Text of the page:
Nov 10 – Corinne Rodrigues – book spotlight / giveaway
Nov 11 – Pick a Good Book – book review / author interview
Nov 12 – Books, Tea, Healthy Me – book review / author interview / giveaway
Nov 12 – Instagram:. All Booked Up Reviews – book review
Nov 13 – Viviana MacKade – book spotlight / guest post
Nov 16 – She Just Loves Books – book review / giveaway
Nov 17 –Westveil Publishing  – book review / giveaway
Nov 18 – JulzReads – book review
Nov 18 – 411 ON BOOKS, AUTHORS, AND PUBLISHING NEWS – book spotlight / guest post / giveaway
Nov 19 –100 Pages A Day – book review / giveaway
Nov 20 –Books and Zebras @jypsylynn – book review
Nov 20 – Lamon Reviews – book spotlight / guest post / giveaway
Nov 23 – Writer with Wanderlust – book review / guest post / giveaway
Nov 23 – My Fictional Oasis – book review / giveaway
Nov 23 – Locks, Hooks and Books – book review / giveaway

Enter the Giveaway:

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411 on Books Authors and Publishing News Guest Post

If you had to compare this to any book out there, what would you say this like? Or is it a combination of a few books? Or is it like nothing we may have read before?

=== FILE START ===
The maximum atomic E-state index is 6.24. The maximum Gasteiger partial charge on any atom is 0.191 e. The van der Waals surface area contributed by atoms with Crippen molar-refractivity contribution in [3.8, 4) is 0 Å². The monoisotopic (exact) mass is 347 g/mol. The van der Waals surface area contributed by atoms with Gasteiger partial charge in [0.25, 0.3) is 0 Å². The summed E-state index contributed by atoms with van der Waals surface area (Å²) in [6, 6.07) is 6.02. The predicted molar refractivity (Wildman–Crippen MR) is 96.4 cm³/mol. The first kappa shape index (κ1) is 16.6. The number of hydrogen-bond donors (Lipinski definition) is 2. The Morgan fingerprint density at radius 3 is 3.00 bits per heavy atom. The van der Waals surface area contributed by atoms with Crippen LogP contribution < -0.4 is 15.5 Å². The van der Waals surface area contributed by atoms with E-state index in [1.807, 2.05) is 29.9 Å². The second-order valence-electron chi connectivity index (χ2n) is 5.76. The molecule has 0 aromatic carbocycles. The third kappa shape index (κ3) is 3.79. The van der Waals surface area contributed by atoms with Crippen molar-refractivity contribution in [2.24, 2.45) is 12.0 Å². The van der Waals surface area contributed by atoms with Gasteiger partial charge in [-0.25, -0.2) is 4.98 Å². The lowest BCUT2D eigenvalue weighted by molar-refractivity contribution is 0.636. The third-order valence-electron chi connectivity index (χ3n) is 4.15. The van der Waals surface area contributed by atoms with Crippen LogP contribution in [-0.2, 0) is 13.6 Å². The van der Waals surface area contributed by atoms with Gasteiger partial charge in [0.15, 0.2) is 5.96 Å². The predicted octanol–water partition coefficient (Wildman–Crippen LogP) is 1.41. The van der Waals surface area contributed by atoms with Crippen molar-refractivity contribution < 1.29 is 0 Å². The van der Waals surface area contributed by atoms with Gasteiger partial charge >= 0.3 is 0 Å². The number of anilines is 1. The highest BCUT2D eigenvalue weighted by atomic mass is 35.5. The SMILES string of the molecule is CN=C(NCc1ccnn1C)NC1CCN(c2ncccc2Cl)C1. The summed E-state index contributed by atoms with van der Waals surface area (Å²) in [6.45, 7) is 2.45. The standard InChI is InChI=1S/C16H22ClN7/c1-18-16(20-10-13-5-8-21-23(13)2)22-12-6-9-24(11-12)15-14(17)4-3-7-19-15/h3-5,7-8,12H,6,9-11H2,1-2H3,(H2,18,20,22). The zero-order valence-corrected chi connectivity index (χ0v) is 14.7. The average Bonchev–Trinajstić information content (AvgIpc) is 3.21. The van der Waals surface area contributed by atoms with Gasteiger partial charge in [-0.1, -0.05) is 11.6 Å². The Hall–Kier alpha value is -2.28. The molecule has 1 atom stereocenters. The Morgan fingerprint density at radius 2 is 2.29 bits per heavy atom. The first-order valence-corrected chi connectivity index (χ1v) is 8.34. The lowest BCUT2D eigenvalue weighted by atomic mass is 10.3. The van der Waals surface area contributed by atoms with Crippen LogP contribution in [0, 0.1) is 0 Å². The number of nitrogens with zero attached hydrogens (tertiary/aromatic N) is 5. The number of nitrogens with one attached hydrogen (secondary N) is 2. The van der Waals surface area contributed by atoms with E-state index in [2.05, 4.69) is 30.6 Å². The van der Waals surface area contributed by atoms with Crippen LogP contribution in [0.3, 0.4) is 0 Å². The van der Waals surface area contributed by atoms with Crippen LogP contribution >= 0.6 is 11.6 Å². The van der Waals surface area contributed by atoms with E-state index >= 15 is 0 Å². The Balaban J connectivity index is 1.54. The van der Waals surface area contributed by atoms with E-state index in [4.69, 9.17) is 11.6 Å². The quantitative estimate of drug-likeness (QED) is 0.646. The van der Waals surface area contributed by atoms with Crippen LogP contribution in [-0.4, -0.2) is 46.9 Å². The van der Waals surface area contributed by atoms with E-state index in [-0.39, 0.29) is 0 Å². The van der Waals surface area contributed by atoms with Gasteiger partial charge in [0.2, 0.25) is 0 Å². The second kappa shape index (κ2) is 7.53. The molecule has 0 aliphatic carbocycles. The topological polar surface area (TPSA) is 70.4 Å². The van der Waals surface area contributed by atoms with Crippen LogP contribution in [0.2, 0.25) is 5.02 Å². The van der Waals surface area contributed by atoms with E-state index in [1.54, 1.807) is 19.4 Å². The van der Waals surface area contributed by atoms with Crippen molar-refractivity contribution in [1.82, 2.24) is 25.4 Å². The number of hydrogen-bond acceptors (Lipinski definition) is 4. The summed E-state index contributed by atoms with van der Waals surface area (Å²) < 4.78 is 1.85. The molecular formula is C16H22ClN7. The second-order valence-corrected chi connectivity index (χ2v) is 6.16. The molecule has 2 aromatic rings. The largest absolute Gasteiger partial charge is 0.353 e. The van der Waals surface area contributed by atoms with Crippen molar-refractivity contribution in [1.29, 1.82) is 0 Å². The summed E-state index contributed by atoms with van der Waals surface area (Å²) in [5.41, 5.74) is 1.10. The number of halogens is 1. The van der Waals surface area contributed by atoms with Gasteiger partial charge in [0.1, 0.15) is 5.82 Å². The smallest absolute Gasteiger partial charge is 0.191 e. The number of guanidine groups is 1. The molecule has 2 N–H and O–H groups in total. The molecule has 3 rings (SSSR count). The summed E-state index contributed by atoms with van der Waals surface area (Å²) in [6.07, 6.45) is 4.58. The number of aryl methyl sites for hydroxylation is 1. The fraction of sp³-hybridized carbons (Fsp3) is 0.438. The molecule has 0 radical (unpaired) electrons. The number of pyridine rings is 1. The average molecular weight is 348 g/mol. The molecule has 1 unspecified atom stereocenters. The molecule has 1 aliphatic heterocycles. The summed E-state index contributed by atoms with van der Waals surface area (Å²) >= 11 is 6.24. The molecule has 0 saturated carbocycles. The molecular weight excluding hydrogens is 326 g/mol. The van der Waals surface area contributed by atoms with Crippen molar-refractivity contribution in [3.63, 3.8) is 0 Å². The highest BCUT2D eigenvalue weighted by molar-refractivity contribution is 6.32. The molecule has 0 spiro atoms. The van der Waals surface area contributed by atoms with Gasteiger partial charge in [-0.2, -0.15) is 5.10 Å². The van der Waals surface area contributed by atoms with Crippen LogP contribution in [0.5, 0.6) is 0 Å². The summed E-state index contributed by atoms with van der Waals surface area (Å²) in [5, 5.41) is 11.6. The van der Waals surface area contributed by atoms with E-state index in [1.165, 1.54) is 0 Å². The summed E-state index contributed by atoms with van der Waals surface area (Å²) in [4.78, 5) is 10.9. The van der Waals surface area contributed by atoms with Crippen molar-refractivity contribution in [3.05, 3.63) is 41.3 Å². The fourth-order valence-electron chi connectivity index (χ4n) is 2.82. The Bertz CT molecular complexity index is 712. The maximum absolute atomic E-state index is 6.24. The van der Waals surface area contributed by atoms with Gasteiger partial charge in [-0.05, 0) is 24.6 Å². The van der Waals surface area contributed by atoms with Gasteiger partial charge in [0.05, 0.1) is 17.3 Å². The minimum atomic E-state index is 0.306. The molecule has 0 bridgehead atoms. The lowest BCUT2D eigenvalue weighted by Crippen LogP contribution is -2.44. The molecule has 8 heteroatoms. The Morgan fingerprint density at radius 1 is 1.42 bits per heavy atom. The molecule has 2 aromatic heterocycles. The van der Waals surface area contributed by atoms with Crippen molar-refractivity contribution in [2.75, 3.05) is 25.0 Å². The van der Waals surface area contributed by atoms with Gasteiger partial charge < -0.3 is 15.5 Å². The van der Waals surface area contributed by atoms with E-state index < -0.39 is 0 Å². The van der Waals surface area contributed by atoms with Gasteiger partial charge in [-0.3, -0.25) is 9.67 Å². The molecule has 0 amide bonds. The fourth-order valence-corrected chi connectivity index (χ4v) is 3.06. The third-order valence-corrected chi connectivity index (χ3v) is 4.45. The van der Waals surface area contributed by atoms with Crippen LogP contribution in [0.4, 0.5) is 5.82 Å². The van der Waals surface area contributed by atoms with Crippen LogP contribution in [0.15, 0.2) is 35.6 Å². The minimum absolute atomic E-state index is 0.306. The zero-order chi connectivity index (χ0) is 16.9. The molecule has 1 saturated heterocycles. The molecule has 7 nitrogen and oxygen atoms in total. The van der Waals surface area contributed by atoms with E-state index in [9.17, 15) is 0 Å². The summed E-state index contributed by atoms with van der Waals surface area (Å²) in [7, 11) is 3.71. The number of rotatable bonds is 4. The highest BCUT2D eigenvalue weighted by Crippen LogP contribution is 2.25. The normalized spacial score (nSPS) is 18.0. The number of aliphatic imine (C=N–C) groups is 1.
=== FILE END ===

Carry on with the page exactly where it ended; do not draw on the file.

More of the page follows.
Hey! Thanks for hosting me today.

It’s so funny you asked this question, as I was recently discussing this very thing with a librarian recently. I was trying to figure out what Outfoxed could be compared to.

We both drew blanks. Well, I drew little hearts all over the sheet of paper I was using, as I couldn’t think of anything, so I doodled. I doodle hearts and roses to make myself feel better when my brain fails to produce a satisfactory answer.

Doodling didn’t help me, as we were discussing comparisons to help me connect with readers who might like this book. The problem is simple: we aren’t aware of anything out quite like it. I came up with one comparative, which is this:

For fans of Twister… with a magical… er… twist. (I’m going to my room now, and I will come out after my assigned hour of punishment is over.)

It’s a genre twister.

I’m going back to my room now.

My comparative is really bad, and I’m sorry.

But seriously, that’s exactly what it is: it’s a genre twister. I take some modern elements of urban fantasy, I toss in the action-adventure of supernatural suspense, and I fling in a hint of slow burn paranormal romance. Then I add in a pissed off Mother Nature, a quadrant named the Alley because it’s predominantly what we know of as Tornado Alley in our society, and a lot of tornados. A lot of them. It has an element of storm chasing to it, but with a magical twist and unreliable meteorology. (You’ll find out more of why it’s unreliable in the book.)